Mdewakantonwan are one of the sub-tribes of the Isanti (Santee) Dakota (Sioux). Their historic home is Mille Lacs Lake in central Minnesota, which in the Dakota language was called Mde wakan. Together with the Wahpekute, they form the so-called Upper Council of the Dakota or Santee Sioux.
Eli Smith (1801–1857) was an American Protestant Missionary and scholar, born at Northford, Conn. He graduated from Yale in 1821 and from Andover Theological Seminary in 1826. He worked in Malta until 1829, then in company with H. G. O. Dwight traveled through Armenia and Georgia to Persia. They published their observations, Missionary Researches in Armenia in 1833 in two volumes. Eli Smith settled in Beirut in 1833.
The Surrender at Camp Release was the final act in the Dakota War of 1862. After the Battle of Wood Lake, Colonel Henry Hastings Sibley had considered pursuing the retreating Sioux, but he realized he did not have the resources for a vigorous pursuit. Moreover, he feared that doing so would have inspired the Indians to murder the settlers they were holding captive. At the same time, Chief Little Crow was losing some of his influence, and other chiefs had wanted to make peace and end the hostilities. Despite the peace, armed conflict eventually broke out again during the following year and it continued into 1865.
Joseph Renville (1779–1846) was an interpreter, translator, Canadian soldier in the War of 1812, founder of the Columbia Fur Company, and an important figure in dealings between white men and Dakota (Sioux) Indians in Minnesota. He contributed to the translation of Christian religious texts into the Dakota language. The hymnal Dakota dowanpi kin, was "composed by J. Renville and sons, and the missionaries of the A.B.C.F.M." and was published in Boston in 1842. Its successor, Dakota Odowan, first published with music in 1879, has been reprinted many times and is in use today.
Stephen Return Riggs was a Christian missionary and linguist who lived and worked among the Dakota people.
Augustin Ravoux was a French Jesuit priest and missionary who served in the area preceding Roman Catholic Archdiocese of Saint Paul and Minneapolis, in Minnesota.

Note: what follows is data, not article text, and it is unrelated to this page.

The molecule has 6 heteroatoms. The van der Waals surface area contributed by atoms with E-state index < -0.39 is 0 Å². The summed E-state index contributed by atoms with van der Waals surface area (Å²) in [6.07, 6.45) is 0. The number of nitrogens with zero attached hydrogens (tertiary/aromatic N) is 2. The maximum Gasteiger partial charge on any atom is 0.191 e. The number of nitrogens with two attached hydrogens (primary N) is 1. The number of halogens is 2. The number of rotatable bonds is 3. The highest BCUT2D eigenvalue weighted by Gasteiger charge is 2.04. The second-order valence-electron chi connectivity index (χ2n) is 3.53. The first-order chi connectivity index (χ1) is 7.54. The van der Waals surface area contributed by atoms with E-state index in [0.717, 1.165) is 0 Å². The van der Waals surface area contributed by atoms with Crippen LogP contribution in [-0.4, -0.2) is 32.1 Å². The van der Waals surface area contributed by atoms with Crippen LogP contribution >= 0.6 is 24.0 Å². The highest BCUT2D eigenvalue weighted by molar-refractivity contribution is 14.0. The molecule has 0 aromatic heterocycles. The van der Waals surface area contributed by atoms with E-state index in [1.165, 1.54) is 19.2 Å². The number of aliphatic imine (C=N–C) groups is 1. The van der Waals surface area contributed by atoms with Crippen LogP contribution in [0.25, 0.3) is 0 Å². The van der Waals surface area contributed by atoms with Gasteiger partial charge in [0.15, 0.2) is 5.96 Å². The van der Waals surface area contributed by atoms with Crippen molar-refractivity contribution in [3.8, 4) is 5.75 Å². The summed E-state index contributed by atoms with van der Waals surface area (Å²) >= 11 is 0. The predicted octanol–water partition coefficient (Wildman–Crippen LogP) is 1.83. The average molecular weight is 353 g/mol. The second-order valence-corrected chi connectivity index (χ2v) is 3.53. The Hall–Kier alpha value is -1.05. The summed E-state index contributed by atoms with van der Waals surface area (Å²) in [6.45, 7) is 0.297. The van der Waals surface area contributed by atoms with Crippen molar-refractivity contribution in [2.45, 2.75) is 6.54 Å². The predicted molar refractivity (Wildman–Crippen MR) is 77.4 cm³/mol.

Buechner & Orth was a St. Paul, Minnesota-based architectural firm that designed buildings in Minnesota and surrounding states, including 13 courthouses in North Dakota. It was the subject of a 1979 historic resources study.
Der Wahrheitsfreund or Der Wahrheits-Freund was the first German language Catholic newspaper in the United States and one of many German-language newspapers in Cincinnati, Ohio during the nineteenth century. It was published by the Roman Catholic Archdiocese of Cincinnati, and proceeds went to the St. Aloysius Orphan Society.
Hypolite Dupuis was a fur trader with the American Fur Company. He was born in LaPrairie de la Madeleine, near present-day Montreal in lower Canada. By 1831 he had moved to what would become the Minnesota Territory to work at Joseph Renville’s Lac qui Parle trading post. He moved to Mendota, Minnesota around 1840 and built a house on the property of Henry Hastings Sibley. Dupuis worked as a clerk for Sibley and managed the company store. He married Angelique Renville, daughter of Joseph Renville, and they had eight children.
James T. Laney was dean at the Candler School of Theology, president of Emory University and United States Ambassador to South Korea.
Gideon Hollister Pond was an American Presbyterian missionary, clergyman, and territorial legislator.
Isaac Clinton Collins was an American judge and politician.
George Warren Wood (1814-1901) was a Presbyterian Minister and missionary who became the secretary of the Congregationalist American Board of Commissioners for Foreign Missions. He was an early missionary to Armenia under Cyrus Hamlin.
Eliza Archard Conner was a 19th-century American writer, lecturer, teacher, and feminist from Ohio. Conner began writing for newspapers at the age of 13. She served in various roles for the Saturday Evening Post, of Philadelphia, the Commercial of Cincinnati, and the New York World of New York City. She also worked towards the emancipation and advancement of women. She died in New York in 1912.